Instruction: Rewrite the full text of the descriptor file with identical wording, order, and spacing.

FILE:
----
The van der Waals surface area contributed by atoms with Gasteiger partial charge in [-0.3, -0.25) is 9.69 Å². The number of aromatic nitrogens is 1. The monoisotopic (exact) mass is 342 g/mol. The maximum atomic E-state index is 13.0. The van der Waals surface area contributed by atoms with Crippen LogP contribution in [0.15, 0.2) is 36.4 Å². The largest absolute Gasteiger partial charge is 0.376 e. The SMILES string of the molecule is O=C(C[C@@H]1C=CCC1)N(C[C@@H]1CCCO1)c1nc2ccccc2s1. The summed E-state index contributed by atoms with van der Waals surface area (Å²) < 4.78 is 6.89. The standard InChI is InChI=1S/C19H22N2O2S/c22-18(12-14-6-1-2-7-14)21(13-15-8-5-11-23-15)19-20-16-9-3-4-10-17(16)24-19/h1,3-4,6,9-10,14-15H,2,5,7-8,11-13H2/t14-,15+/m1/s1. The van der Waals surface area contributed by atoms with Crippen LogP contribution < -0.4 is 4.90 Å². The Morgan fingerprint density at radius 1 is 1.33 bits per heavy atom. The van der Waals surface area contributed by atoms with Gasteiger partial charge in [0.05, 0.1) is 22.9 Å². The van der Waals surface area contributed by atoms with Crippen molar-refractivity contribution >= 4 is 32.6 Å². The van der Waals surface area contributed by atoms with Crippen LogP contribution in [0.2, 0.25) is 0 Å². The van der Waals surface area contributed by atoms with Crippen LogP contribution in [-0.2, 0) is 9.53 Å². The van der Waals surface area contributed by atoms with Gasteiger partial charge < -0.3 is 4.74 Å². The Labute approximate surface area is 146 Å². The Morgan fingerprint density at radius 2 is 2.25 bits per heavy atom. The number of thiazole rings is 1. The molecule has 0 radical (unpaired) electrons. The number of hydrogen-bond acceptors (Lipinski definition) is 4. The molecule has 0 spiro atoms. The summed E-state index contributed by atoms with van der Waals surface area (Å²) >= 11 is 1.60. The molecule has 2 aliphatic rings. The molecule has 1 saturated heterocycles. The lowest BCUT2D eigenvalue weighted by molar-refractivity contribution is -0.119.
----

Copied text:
The van der Waals surface area contributed by atoms with Gasteiger partial charge in [-0.3, -0.25) is 9.69 Å². The number of aromatic nitrogens is 1. The monoisotopic (exact) mass is 342 g/mol. The maximum atomic E-state index is 13.0. The van der Waals surface area contributed by atoms with Crippen LogP contribution in [0.15, 0.2) is 36.4 Å². The largest absolute Gasteiger partial charge is 0.376 e. The SMILES string of the molecule is O=C(C[C@@H]1C=CCC1)N(C[C@@H]1CCCO1)c1nc2ccccc2s1. The summed E-state index contributed by atoms with van der Waals surface area (Å²) < 4.78 is 6.89. The standard InChI is InChI=1S/C19H22N2O2S/c22-18(12-14-6-1-2-7-14)21(13-15-8-5-11-23-15)19-20-16-9-3-4-10-17(16)24-19/h1,3-4,6,9-10,14-15H,2,5,7-8,11-13H2/t14-,15+/m1/s1. The van der Waals surface area contributed by atoms with Crippen LogP contribution < -0.4 is 4.90 Å². The Morgan fingerprint density at radius 1 is 1.33 bits per heavy atom. The van der Waals surface area contributed by atoms with Gasteiger partial charge in [0.05, 0.1) is 22.9 Å². The van der Waals surface area contributed by atoms with Crippen molar-refractivity contribution >= 4 is 32.6 Å². The van der Waals surface area contributed by atoms with Crippen LogP contribution in [0.2, 0.25) is 0 Å². The van der Waals surface area contributed by atoms with Crippen LogP contribution in [-0.2, 0) is 9.53 Å². The van der Waals surface area contributed by atoms with Gasteiger partial charge < -0.3 is 4.74 Å². The Labute approximate surface area is 146 Å². The Morgan fingerprint density at radius 2 is 2.25 bits per heavy atom. The number of thiazole rings is 1. The molecule has 0 radical (unpaired) electrons. The number of hydrogen-bond acceptors (Lipinski definition) is 4. The molecule has 0 spiro atoms. The summed E-state index contributed by atoms with van der Waals surface area (Å²) >= 11 is 1.60. The molecule has 2 aliphatic rings. The molecule has 1 saturated heterocycles. The lowest BCUT2D eigenvalue weighted by molar-refractivity contribution is -0.119.